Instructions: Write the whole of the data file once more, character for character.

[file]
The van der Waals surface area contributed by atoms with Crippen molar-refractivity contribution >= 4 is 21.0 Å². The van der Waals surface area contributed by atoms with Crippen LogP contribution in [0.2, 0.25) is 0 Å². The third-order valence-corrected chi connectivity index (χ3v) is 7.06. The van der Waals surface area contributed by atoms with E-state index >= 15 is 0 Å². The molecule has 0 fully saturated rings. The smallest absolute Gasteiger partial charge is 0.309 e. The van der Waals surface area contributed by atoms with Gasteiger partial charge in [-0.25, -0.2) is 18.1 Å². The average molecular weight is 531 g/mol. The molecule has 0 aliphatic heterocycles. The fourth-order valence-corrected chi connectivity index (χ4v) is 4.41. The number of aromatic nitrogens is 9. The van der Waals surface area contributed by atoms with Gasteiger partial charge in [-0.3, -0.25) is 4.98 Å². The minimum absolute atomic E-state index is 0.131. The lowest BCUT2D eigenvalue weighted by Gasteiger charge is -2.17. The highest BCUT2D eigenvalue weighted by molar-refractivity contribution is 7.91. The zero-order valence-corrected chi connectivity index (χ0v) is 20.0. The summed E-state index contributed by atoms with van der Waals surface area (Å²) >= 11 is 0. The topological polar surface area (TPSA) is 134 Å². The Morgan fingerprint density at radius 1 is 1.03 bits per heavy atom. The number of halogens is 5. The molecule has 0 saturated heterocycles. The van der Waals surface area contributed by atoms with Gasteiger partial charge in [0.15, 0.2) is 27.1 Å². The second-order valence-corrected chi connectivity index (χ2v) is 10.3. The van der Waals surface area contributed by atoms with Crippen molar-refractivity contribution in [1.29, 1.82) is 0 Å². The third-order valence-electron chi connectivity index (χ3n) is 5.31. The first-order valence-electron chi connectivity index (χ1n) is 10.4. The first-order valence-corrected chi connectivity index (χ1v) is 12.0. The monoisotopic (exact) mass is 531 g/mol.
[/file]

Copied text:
The van der Waals surface area contributed by atoms with Crippen molar-refractivity contribution >= 4 is 21.0 Å². The van der Waals surface area contributed by atoms with Crippen LogP contribution in [0.2, 0.25) is 0 Å². The third-order valence-corrected chi connectivity index (χ3v) is 7.06. The van der Waals surface area contributed by atoms with E-state index >= 15 is 0 Å². The molecule has 0 fully saturated rings. The smallest absolute Gasteiger partial charge is 0.309 e. The van der Waals surface area contributed by atoms with Gasteiger partial charge in [-0.25, -0.2) is 18.1 Å². The average molecular weight is 531 g/mol. The molecule has 0 aliphatic heterocycles. The fourth-order valence-corrected chi connectivity index (χ4v) is 4.41. The number of aromatic nitrogens is 9. The van der Waals surface area contributed by atoms with Gasteiger partial charge in [-0.3, -0.25) is 4.98 Å². The minimum absolute atomic E-state index is 0.131. The lowest BCUT2D eigenvalue weighted by Gasteiger charge is -2.17. The highest BCUT2D eigenvalue weighted by molar-refractivity contribution is 7.91. The zero-order valence-corrected chi connectivity index (χ0v) is 20.0. The summed E-state index contributed by atoms with van der Waals surface area (Å²) >= 11 is 0. The topological polar surface area (TPSA) is 134 Å². The Morgan fingerprint density at radius 1 is 1.03 bits per heavy atom. The number of halogens is 5. The molecule has 0 saturated heterocycles. The van der Waals surface area contributed by atoms with Gasteiger partial charge in [0.15, 0.2) is 27.1 Å². The second-order valence-corrected chi connectivity index (χ2v) is 10.3. The van der Waals surface area contributed by atoms with Crippen molar-refractivity contribution in [1.29, 1.82) is 0 Å². The third-order valence-electron chi connectivity index (χ3n) is 5.31. The first-order valence-electron chi connectivity index (χ1n) is 10.4. The first-order valence-corrected chi connectivity index (χ1v) is 12.0. The monoisotopic (exact) mass is 531 g/mol.